Posted on 25 February 2019

Monitoring for tipping points in the marine environment

Councils are welcoming new research from Sustainable Seas National Science Challenge that recommends monitoring regimes for detecting tipping points in Aotearoa New Zealand’s marine environment.

Tipping points are sudden dramatic and often unexpected changes in an ecosystem. In the recent article, Professors Judi Hewitt (NIWA/University of Auckland) and Simon Thrush (University of Auckland), review previous studies of tipping points and have developed guidelines to detect when a tipping point is likely to be occur (or has already occurred) in a marine environment.

“This paper gives regional council marine ecologists a lot to think about regarding their marine monitoring programmes,” says Dr Lesley Bolton-Ritchie, Senior Scientist at Environment Canterbury.

“While council resourcing i.e. staffing and budget, influence the monitoring programmes that are carried out, we do need to have programmes in place that will be fit for the purpose of assessing for tipping points.”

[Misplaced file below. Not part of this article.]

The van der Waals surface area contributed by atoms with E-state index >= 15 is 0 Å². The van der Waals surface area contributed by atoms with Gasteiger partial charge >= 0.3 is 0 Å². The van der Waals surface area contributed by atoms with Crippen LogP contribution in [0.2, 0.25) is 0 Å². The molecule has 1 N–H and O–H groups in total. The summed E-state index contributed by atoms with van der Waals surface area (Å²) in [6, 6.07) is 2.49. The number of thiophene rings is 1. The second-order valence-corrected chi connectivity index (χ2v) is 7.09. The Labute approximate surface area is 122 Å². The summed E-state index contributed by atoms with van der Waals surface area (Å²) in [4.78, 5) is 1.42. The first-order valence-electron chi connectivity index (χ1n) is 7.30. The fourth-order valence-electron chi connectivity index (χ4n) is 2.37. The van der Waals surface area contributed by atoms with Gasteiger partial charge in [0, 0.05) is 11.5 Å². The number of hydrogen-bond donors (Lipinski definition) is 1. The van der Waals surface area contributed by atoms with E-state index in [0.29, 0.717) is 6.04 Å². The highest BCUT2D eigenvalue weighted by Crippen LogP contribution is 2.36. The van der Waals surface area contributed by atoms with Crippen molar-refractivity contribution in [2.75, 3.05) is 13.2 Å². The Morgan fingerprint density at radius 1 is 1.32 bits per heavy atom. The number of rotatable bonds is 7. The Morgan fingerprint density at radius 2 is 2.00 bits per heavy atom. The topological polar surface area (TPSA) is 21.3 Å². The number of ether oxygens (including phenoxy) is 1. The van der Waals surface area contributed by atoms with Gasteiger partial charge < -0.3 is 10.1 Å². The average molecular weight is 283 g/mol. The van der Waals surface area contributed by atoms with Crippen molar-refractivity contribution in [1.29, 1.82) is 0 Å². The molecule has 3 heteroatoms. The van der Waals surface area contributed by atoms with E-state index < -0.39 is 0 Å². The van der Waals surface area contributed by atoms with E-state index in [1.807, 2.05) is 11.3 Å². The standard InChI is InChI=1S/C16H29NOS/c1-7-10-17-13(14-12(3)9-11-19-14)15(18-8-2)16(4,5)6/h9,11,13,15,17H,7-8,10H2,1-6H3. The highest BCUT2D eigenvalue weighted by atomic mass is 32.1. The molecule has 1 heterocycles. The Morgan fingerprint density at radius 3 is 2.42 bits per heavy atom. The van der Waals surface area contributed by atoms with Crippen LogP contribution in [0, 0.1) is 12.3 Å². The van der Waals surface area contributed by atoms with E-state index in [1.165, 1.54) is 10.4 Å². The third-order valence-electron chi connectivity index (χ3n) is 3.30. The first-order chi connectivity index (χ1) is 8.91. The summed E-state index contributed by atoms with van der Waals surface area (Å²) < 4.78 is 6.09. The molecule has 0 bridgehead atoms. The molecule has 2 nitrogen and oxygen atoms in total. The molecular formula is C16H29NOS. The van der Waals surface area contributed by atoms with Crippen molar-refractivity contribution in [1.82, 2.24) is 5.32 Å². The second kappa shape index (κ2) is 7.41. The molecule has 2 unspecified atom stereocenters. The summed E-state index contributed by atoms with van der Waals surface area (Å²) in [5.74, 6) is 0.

For Aotearoa New Zealand, the researchers recommend regular monitoring and sampling that incorporates integrated and holistic knowledge about the underlying ecosystem. Improved monitoring regimes will lead to better preparedness, and the ability to make decisions and take appropriate action. The guidelines will be of use to regional councils, marine planners and organisations monitoring marine ecosystems.

Journal article 

Hewitt JE & Thrush SF (2019) Monitoring for tipping points in the marine environment. Journal of Environmental Management 234: 131-137 DOI: 10.1016/j.jenvman.2018.12.092

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Tipping points in ecosystem structure, function and services
Tipping points in ecosystem structure, function and services

We investigated how marine ecosystems respond to change, and identified tipping points, risks and ways of managing them.